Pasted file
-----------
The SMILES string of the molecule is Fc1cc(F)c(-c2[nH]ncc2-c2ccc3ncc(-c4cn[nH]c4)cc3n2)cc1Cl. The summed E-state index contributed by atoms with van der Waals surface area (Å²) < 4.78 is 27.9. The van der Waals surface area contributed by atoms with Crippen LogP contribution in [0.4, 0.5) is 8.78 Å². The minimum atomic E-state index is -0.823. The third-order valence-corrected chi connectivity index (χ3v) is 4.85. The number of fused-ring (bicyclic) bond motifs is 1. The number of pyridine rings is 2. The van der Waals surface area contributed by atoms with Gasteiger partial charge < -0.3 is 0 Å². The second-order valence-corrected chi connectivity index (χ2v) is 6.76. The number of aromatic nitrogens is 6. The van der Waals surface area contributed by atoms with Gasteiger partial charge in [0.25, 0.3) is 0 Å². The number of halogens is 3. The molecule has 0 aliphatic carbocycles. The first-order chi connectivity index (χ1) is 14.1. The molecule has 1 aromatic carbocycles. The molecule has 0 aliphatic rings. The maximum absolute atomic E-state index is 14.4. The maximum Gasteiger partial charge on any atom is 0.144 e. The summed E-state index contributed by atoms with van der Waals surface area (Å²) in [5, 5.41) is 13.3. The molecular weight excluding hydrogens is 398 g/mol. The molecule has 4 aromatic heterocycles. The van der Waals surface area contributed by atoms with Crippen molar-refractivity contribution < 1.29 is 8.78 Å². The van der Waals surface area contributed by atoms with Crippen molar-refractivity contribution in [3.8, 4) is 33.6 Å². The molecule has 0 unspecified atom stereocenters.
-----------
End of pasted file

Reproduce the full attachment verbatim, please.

The SMILES string of the molecule is Fc1cc(F)c(-c2[nH]ncc2-c2ccc3ncc(-c4cn[nH]c4)cc3n2)cc1Cl. The summed E-state index contributed by atoms with van der Waals surface area (Å²) < 4.78 is 27.9. The van der Waals surface area contributed by atoms with Crippen LogP contribution in [0.4, 0.5) is 8.78 Å². The minimum atomic E-state index is -0.823. The third-order valence-corrected chi connectivity index (χ3v) is 4.85. The number of fused-ring (bicyclic) bond motifs is 1. The number of pyridine rings is 2. The van der Waals surface area contributed by atoms with Gasteiger partial charge < -0.3 is 0 Å². The second-order valence-corrected chi connectivity index (χ2v) is 6.76. The number of aromatic nitrogens is 6. The van der Waals surface area contributed by atoms with Gasteiger partial charge in [0.25, 0.3) is 0 Å². The number of halogens is 3. The molecule has 0 aliphatic carbocycles. The first-order chi connectivity index (χ1) is 14.1. The molecule has 1 aromatic carbocycles. The molecule has 0 aliphatic rings. The maximum absolute atomic E-state index is 14.4. The maximum Gasteiger partial charge on any atom is 0.144 e. The summed E-state index contributed by atoms with van der Waals surface area (Å²) in [5, 5.41) is 13.3. The molecular weight excluding hydrogens is 398 g/mol. The molecule has 4 aromatic heterocycles. The van der Waals surface area contributed by atoms with Crippen molar-refractivity contribution < 1.29 is 8.78 Å². The van der Waals surface area contributed by atoms with Crippen molar-refractivity contribution in [3.8, 4) is 33.6 Å². The molecule has 0 unspecified atom stereocenters.